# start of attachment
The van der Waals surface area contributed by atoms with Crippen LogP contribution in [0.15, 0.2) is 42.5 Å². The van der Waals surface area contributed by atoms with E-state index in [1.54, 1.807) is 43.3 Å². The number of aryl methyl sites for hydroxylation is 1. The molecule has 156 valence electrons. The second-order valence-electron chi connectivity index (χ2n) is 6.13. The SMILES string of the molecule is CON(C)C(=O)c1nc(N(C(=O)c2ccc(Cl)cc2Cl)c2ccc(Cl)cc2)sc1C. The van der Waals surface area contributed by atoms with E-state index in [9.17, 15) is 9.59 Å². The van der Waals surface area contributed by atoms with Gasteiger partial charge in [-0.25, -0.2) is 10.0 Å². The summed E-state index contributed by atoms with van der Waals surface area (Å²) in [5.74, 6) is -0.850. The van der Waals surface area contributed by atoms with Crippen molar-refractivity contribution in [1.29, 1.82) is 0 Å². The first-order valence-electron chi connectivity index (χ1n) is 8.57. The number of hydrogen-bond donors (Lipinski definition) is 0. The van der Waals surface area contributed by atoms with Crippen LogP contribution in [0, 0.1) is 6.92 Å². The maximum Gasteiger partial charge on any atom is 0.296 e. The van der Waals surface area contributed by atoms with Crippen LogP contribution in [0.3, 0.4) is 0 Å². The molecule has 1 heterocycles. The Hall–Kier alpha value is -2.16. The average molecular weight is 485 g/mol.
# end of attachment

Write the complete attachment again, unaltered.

The van der Waals surface area contributed by atoms with Crippen LogP contribution in [0.15, 0.2) is 42.5 Å². The van der Waals surface area contributed by atoms with E-state index in [1.54, 1.807) is 43.3 Å². The number of aryl methyl sites for hydroxylation is 1. The molecule has 156 valence electrons. The second-order valence-electron chi connectivity index (χ2n) is 6.13. The SMILES string of the molecule is CON(C)C(=O)c1nc(N(C(=O)c2ccc(Cl)cc2Cl)c2ccc(Cl)cc2)sc1C. The van der Waals surface area contributed by atoms with E-state index in [9.17, 15) is 9.59 Å². The van der Waals surface area contributed by atoms with Gasteiger partial charge in [-0.25, -0.2) is 10.0 Å². The summed E-state index contributed by atoms with van der Waals surface area (Å²) in [5.74, 6) is -0.850. The van der Waals surface area contributed by atoms with Crippen molar-refractivity contribution in [1.29, 1.82) is 0 Å². The first-order valence-electron chi connectivity index (χ1n) is 8.57. The number of hydrogen-bond donors (Lipinski definition) is 0. The van der Waals surface area contributed by atoms with Crippen LogP contribution in [0, 0.1) is 6.92 Å². The maximum Gasteiger partial charge on any atom is 0.296 e. The van der Waals surface area contributed by atoms with Crippen LogP contribution in [0.3, 0.4) is 0 Å². The molecule has 1 heterocycles. The Hall–Kier alpha value is -2.16. The average molecular weight is 485 g/mol.